Indeed, the great enemy of moral conduct according to Aristotle is the failure to behave virtously when one's deliberations have resulted in clear knowledge of what is right. Given that Aristotle believed that a central function of education is to make people virtuous, it seems hard to imagine that he would oppose the idea of addressing issues of social inequality and disadvantage in schools both systemically and through the curriculum.

We now understand that the Australian education system actively discriminates against the most disadvantaged students. Summing up the implications of OECD testing for this nation, Barry McGaw (an Australian and Director of Education for the OECD) has suggested that Australia can be described in international terms as having a ‘high quality, low equity’ education system. In other words, Australia has an education system in which the most advantaged students are even further advantaged, and the most disadvantaged are even further disadvantaged. McGaw has contrasted the way Australia has ‘ignored equity’, with the better outcomes being achieved by disadvantaged students in countries such as Finland, Canada and Ireland.

There is a very clear rejoinder in McGaw’s words, and it is one that accords with the wisdom of the ancients. Virtue demands that we recognise and act upon the moral imperative to do something about the inequalities which exist in and are reproduced through schooling in Australia.

Which brings me back to Kevin Donnelly’s piece. Dr Donnelly appears to believe that it is a national moral imperative to sort students into winners and losers through ensuring ‘failure’ for some. (Barry McGaw has identified who these students typically are: those who start their schooling already suffering from significant disadvantage.)

Without irony or apology, Donnelly decries the focus in schools on ‘victim groups, such as women, migrants and Aborigines.’ The fact that victim is not qualified in his piece (“victim”) is telling. The word is not tentatively offered to the reader; it is not a word to be questioned, challenged or resisted. It is now a fact, if not an inevitability; a label putting these people in their right and proper place, in keeping with his desire to sort out the successful from the failures.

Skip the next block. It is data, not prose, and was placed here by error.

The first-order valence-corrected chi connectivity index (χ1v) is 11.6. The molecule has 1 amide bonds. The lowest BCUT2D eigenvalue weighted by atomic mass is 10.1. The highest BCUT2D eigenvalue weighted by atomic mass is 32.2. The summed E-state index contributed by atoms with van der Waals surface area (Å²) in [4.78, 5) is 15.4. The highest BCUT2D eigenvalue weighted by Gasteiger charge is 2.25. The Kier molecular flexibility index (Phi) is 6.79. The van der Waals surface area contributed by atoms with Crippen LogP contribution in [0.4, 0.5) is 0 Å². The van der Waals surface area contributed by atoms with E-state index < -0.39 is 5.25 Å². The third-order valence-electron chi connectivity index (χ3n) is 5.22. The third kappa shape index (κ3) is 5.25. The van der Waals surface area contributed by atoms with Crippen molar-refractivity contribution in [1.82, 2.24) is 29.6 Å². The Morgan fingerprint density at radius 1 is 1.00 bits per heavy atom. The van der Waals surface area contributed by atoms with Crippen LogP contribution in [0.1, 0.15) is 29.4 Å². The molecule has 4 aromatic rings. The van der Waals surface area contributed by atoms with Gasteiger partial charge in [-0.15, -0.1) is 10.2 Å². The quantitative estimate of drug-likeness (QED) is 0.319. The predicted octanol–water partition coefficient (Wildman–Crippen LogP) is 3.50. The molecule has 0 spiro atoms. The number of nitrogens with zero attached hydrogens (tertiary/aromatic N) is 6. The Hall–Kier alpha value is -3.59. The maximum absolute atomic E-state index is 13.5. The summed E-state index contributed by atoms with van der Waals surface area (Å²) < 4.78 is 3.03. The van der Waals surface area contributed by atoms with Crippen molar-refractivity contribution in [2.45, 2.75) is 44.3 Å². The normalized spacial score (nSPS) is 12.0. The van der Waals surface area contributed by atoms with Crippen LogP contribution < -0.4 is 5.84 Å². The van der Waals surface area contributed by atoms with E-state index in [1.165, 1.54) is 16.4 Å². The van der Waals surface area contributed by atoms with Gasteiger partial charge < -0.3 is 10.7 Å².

The fact that Donnelly is suggesting that attention (and one presumes resources and assistance) should be turned away from such groups, indicates an apparent belief that it is “right” to in fact ignore the causes of social inequality and disadvantage. Rather than focussing on pressing social questions related to the fulfillment of human potential, we should instead turn our gaze to ‘events’, ‘significant figures’ and ‘milestones’. Reading this list of supposed curriculum essentials, I was reminded of the way in which Graham Parr and Natalie Bellis evoke the spirit of Dickens’s dour schoolmaster Thomas Gradgrind in their recent English in Australia piece on neo-liberal ideology and literacy teaching in Australia.
Tellingly, by the end of Hard Times Gradgrind abandons his inflexible demands for facts in favour of "Faith, Hope, and Charity". I am not sure Kevin Donnelly is going to have a similar road to Damascus experience any time soon.

In characterising as left-wing radicalism attempts to address issues of social inequality through education, Donnelly inexplicably makes a case for the morality of entrenching social disadvantage.

Surely a defining virtue of this nation has been an enduring heart-felt belief in a ‘fair go’ for all. That belief is now evidently under attack. It adds insult to injury when those doing the attacking then seek to suggest that they do so in the name of the western ‘tradition’. Plato, Aristotle, and Dickens would not recognise the virtue in Donnelly’s clinical social Darwinism.

And neither would, many might argue, Jesus. This is a point Kevin Rudd, Federal Member for Griffith, has made recently in speaking and writing about the wholly admirable German theologian, Dietrich Bonhoeffer. Rudd emphasises the way Bonhoeffer reminds Christians that faith means nothing if it does not lead to social action.